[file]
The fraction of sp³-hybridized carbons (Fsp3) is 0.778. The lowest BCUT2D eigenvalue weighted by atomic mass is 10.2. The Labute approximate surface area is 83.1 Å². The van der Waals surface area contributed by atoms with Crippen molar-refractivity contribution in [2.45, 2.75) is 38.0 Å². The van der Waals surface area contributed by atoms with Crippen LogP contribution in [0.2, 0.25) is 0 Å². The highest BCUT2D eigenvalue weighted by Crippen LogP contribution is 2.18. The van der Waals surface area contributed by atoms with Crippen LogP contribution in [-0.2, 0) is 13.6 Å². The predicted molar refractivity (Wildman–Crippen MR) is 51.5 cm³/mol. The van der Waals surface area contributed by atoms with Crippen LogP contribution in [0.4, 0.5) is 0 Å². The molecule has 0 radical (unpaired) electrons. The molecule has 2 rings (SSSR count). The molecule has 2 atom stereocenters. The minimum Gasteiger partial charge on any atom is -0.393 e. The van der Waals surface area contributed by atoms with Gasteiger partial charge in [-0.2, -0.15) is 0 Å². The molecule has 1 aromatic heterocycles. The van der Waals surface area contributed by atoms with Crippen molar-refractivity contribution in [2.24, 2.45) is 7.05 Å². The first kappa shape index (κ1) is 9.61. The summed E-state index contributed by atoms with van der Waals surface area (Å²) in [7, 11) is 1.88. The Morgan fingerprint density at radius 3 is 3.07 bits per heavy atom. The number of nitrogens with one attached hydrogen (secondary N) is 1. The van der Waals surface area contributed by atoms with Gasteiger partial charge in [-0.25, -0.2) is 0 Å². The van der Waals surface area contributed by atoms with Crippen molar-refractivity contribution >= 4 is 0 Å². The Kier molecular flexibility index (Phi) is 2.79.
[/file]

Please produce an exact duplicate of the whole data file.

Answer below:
The fraction of sp³-hybridized carbons (Fsp3) is 0.778. The lowest BCUT2D eigenvalue weighted by atomic mass is 10.2. The Labute approximate surface area is 83.1 Å². The van der Waals surface area contributed by atoms with Crippen molar-refractivity contribution in [2.45, 2.75) is 38.0 Å². The van der Waals surface area contributed by atoms with Crippen LogP contribution in [0.2, 0.25) is 0 Å². The highest BCUT2D eigenvalue weighted by Crippen LogP contribution is 2.18. The van der Waals surface area contributed by atoms with Crippen LogP contribution in [-0.2, 0) is 13.6 Å². The predicted molar refractivity (Wildman–Crippen MR) is 51.5 cm³/mol. The van der Waals surface area contributed by atoms with Crippen LogP contribution in [0.4, 0.5) is 0 Å². The molecule has 0 radical (unpaired) electrons. The molecule has 2 rings (SSSR count). The molecule has 2 atom stereocenters. The minimum Gasteiger partial charge on any atom is -0.393 e. The van der Waals surface area contributed by atoms with Gasteiger partial charge in [-0.2, -0.15) is 0 Å². The molecule has 1 aromatic heterocycles. The van der Waals surface area contributed by atoms with Crippen molar-refractivity contribution in [2.24, 2.45) is 7.05 Å². The first kappa shape index (κ1) is 9.61. The summed E-state index contributed by atoms with van der Waals surface area (Å²) in [7, 11) is 1.88. The Morgan fingerprint density at radius 3 is 3.07 bits per heavy atom. The number of nitrogens with one attached hydrogen (secondary N) is 1. The van der Waals surface area contributed by atoms with Gasteiger partial charge in [-0.25, -0.2) is 0 Å². The van der Waals surface area contributed by atoms with Crippen molar-refractivity contribution >= 4 is 0 Å². The Kier molecular flexibility index (Phi) is 2.79.